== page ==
Project Producer Shea Shackelford in West Virginia, heading to Dayton, Ohio.

Dayton is the site of the third Place + Memory radio story—one on the National Cash Register Company.

Of the rental Chevy Malibu he’s driving, Shea has this to say: It’s fancy and new and I can plug the iphone into the stereo.  I hate to admit how much I like driving this car; it’s huge and powerful and smooth.

You can hear Shea live on the radio tonight (8-11pm EST)  on WYSO,  our partner for “Miami Valley Memories.”

Theme of the week: Water, Water, Everywhere…

It’s high summer, and we’re sweltering.  We’d give anything for a dip in The Plunge , a huge saltwater pool that used to grace the Boardwalk in Santa Cruz, CA.  And that got us thinking…

The huge pool featured a statue of King Neptune and bathing cherubs.

The huge pool featured a statue of King Neptune.

This week, we want to hear about the places that you used to cool off:  swimming holes, water parks, fire hydrants … whatever gave you a break from the heat in summers past! Tell us about the lake at your overnight camp, or about the creekbed behind your house that ran dry.  Where did you learn to swim?  We want to know!  Share your story with us!

Inspired?  Sift through your pictures, and revisit those salt-sprayed, water-soaked memories.  Submit to our website between August 16th and August 23rd, and it could be featured on our blog!  You can also leave us a memory message by calling our toll-free number:  1-888-910-2555.

Shake down, dry off, and start posting!

Lost Neighborhood: Portland, Maine’s Little Italy

Ari Zeiger’s audio documentary on this lost Portland, Maine  neighborhood so struck a cord with Place + Memory that we asked if we could share it here.

Little Italy today -- Photo by Claire Houston

Little Italy today -- photo by Claire Houston

Listen to:  “What We Talk About When We Talk About Little Italy”

Producing this documentary seemed impossible at timeswhere was the conflict? why did this neighborhood matter? who would be the main characters? And most vexing of all: How do you locate a neighborhood that no longer exists!? That was the central paradox at the heart of my radio documentary on Portland, Maine’s long-lost Little Italy section.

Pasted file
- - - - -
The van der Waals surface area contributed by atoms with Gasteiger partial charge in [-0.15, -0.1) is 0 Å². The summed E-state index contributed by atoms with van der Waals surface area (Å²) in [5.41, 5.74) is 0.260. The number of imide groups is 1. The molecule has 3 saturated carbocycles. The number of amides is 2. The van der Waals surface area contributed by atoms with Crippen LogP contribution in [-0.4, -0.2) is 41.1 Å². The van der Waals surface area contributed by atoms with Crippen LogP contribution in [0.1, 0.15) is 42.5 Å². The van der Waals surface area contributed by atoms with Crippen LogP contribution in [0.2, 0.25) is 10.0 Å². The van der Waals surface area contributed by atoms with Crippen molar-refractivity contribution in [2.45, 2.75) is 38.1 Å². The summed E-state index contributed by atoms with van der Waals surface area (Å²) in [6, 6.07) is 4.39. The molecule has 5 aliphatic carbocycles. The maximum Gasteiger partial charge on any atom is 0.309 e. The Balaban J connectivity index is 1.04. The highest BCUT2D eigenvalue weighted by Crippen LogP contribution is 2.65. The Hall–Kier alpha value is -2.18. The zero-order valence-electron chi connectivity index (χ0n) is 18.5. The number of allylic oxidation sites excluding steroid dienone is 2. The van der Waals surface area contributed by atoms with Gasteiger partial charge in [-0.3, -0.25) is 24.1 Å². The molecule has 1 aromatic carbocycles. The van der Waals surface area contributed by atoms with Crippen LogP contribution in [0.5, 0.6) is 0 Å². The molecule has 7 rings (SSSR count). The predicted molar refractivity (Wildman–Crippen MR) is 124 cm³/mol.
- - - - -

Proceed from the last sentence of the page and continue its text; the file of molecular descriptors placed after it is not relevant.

My project began with a simple step: I headed down to (the area formerly known as) Little Italy and happened upon Sangillo’s—a small, working-class tavern. The locals pointed me to other locals who plied with me with phone numbers, street names, and anecdotes. I wrote everything down, my notes quickly metastasizing into a spider web of people to meet and places to visit. It was a vital lesson: access, to a large degree, is determined by local and impromptu connections, by your interviewees passing you along to someone else along the memory chain.
-Ari Zeiger

Photography by Claire Houston.
“What We Talk About When We Talk About Little Italy”
was produced at the Salt Institute for Documentary Studies.
Ari Zeiger studied print journalism in college, creative writing in graduate school, and radio documentary at the Salt Institute. Check out audio vignettes on his blog:  webuyballoons.blogspot.com

Theme of the Week: Stadiums!

Photo: The Yankees' field, after the last Yankee game at the old stadium, May 2009. By wikipedia user dvdkid919

In order to get those creative juices flowing, we’re introducing themes of the week. This week is stadiums!

With summer fully upon us, think of those afternoons and evenings you spent in the bleachers, getting scorched by the summer sun, screaming yourself hoarse for your favorite team. Or on the field, running toward that goal or sliding to reach home plate. Schools are always vying for updated, state of the art facilities, leaving the stadiums we loved and hated to our memories.

Gather your memories and your photos and add your stadium to the Place + Memory website. The Stadium theme lasts from July 21- July 28. One of the stadium stories that gets our attention will be featured on our facebook fan page and here on our blog. So start submitting!  

Click to Listen Memory Message about Buffalo Memorial Auditorium, (1:54 minutes)